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have not only characters well described, but those characters are active throughout. The fituations and conduct of the parties are diversified : but we have to add, which indeed is a fault common to the generality of these compositions, that they are, in many reSpects, improbable, and unnatural.
N. Art. 38. Eugenia and Adelaide. 12mo. 2 Vols. 5s. sewed. Dilly. 1791.
The trifing distinctions observable in these compositions of love and the vicillitudes of its success, often prevent us from discriminating the merits of one from another; so that they might be hundled up by the dozen, under a general description. All that the present inftance demands, is an acknowlegement that it is not one of the worst.
19. Murray. 1792.
4 Common air,
Thewing the Propriety of arranging them by their Effets on the
After employing a number of pages in various and desultory reflections,- some of which, however, are judicious, and forcibly expressed,- this disciple of nature ends (Oh molt lame and impotept
A a 3
conclusion !) by recommending, as a secret, an infallible medicine in diseases of debility, Dr. Smith's tonic remedy; though he must know that Dr. Smith's remedies were varied according to the varieties of the disorders in which he was consolied; and that his practice and prescriptions were open to any one who chose to examine them. How the writer can reconcile this kind of impofitioa to his conscience, we know not; unless he resorts to the excuse which was pleaded by the apothecary who fold poison to Romeo.
O. SCHOOL-BOOKS. Art.
41. A System of French Accidence and Syntax, intended as an Illustration, Correction, and Improvement of the Principles laid down by Chambaud on those Subjects, in his Grammar. By the Rev Mr. Holder of Barbadoes. Third Edition ; with Notes by G. Satis. 8vo.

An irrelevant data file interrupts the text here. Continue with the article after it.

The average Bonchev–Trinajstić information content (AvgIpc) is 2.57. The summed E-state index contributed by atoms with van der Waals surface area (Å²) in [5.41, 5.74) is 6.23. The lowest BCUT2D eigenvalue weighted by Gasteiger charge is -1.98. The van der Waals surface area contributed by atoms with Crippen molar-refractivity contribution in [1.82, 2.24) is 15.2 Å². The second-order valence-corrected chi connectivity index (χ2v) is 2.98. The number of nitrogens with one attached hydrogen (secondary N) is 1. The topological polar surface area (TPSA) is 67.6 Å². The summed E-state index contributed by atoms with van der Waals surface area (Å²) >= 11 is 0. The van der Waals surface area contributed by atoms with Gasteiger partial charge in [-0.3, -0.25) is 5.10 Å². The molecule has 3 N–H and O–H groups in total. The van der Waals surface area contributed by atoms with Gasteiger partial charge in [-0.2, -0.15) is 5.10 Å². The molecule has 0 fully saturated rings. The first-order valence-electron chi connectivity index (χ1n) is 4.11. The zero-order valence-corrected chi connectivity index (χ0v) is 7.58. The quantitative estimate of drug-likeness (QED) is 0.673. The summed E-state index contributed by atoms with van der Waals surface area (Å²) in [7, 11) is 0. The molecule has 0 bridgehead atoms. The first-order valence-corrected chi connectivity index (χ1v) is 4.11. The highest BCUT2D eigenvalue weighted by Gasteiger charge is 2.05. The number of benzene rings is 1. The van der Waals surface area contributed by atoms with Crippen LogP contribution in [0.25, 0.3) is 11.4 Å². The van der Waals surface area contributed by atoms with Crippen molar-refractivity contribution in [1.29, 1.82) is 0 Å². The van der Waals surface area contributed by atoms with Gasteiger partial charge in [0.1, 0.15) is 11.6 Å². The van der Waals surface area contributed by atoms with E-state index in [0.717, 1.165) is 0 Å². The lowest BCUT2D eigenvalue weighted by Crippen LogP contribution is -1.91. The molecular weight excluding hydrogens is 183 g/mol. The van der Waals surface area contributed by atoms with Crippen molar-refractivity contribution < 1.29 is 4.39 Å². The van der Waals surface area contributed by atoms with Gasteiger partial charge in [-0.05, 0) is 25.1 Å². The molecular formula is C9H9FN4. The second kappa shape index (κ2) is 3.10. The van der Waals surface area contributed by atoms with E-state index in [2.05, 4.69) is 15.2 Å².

PP. 420. 45. bound. Dilly. 1791. Art. 42. Clasical Exercises upon the Rules laid down in Holder's Cham. baud's French Grammar. By G. Saris. 8vo. Pp. 104.
15. 6d, bound. Dilly. 1792. Art. 43. Clasical Exercises upon the Rules of tbe French Syntax, with
References to Holder's Chambaud's Grammar. By G. Satis. 8vo. pp. 200.
25. 6d. bound. Dilly. 1792. Art. 44. The Guide to Satis's Classical Exercises on the Rules of Freneb
Syntax. By G. Satis. 8vo. pp. 122. Is. 60. bound. Dilly. 1792.
These four books fall properly under one article: we have there. fore classed them together. The first of them has already obtained a tribute of commendation in oor Review for March 1783, vol. Ixviii. p.281. in which we refer the reader. The third edition receives fasther noies from Mr. Satis, who had himself been engaged in a pursuit of the like kind before Mr. Holder's System made i:s appearance. To this work, che three, which follow, entirely relare: ihey are intended to assist the scholar in its use, and to enable him to employ it in the most intelligible and beneficial manner. Mr. Satis muit have bestowed considerable attention, as well as much time, on these little volumes ; in which he offers exercises adapied to the different parts of the grammars, and accompanies them with farther references to the proper word in the dictionary, by which Jalt we find he means Nugent's Pocket-dictionary, the fifth and fixth editions. The two books of clattical exercises are in other respects the same, but this great distinction runs throughout, viz. that the larger of the two contains every minute reference, whereas the smaller has only those of a more general kind; and they are published in this manner, that the preceptor and the scholar may make choice of that which seems most likely to facilitate and promote their purpose. It is probable that if the learner has resolution to pursue atientively the plan here laid down, he will find ic beneficial, and indeed entertaining, even though at first it should prove somewhat irksome. The other book, called the Guide, gives moft, or all, of the different passages beforementioned, in their more perfect form, French and English; and whereas the Exercises finish with nouns of number, the sensences here collected proceed to verbs and
adverbs. -Mr. Satis informs the public, that, should his plan be
to their Protestant Fellow Subje&ls, and to the Public in general,
Svo. pp. 45.
18. 6 d.